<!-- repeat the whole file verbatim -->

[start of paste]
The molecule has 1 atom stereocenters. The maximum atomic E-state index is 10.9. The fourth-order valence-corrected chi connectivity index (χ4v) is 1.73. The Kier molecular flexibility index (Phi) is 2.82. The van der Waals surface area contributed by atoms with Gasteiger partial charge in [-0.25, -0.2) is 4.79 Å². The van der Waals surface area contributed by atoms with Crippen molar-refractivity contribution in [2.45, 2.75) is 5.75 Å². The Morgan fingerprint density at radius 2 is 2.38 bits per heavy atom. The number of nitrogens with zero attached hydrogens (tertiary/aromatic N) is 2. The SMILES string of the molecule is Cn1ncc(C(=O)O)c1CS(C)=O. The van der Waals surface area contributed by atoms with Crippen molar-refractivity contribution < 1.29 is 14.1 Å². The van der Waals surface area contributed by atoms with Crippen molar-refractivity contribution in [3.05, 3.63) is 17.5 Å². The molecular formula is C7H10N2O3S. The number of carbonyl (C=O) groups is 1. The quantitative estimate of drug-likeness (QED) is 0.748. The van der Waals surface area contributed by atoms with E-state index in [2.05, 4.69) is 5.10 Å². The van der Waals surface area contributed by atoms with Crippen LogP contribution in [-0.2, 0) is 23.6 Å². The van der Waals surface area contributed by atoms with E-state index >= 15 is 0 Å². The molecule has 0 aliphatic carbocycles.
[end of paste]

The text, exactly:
The molecule has 1 atom stereocenters. The maximum atomic E-state index is 10.9. The fourth-order valence-corrected chi connectivity index (χ4v) is 1.73. The Kier molecular flexibility index (Phi) is 2.82. The van der Waals surface area contributed by atoms with Gasteiger partial charge in [-0.25, -0.2) is 4.79 Å². The van der Waals surface area contributed by atoms with Crippen molar-refractivity contribution in [2.45, 2.75) is 5.75 Å². The Morgan fingerprint density at radius 2 is 2.38 bits per heavy atom. The number of nitrogens with zero attached hydrogens (tertiary/aromatic N) is 2. The SMILES string of the molecule is Cn1ncc(C(=O)O)c1CS(C)=O. The van der Waals surface area contributed by atoms with Crippen molar-refractivity contribution < 1.29 is 14.1 Å². The van der Waals surface area contributed by atoms with Crippen molar-refractivity contribution in [3.05, 3.63) is 17.5 Å². The molecular formula is C7H10N2O3S. The number of carbonyl (C=O) groups is 1. The quantitative estimate of drug-likeness (QED) is 0.748. The van der Waals surface area contributed by atoms with E-state index in [2.05, 4.69) is 5.10 Å². The van der Waals surface area contributed by atoms with Crippen LogP contribution in [-0.2, 0) is 23.6 Å². The van der Waals surface area contributed by atoms with E-state index >= 15 is 0 Å². The molecule has 0 aliphatic carbocycles.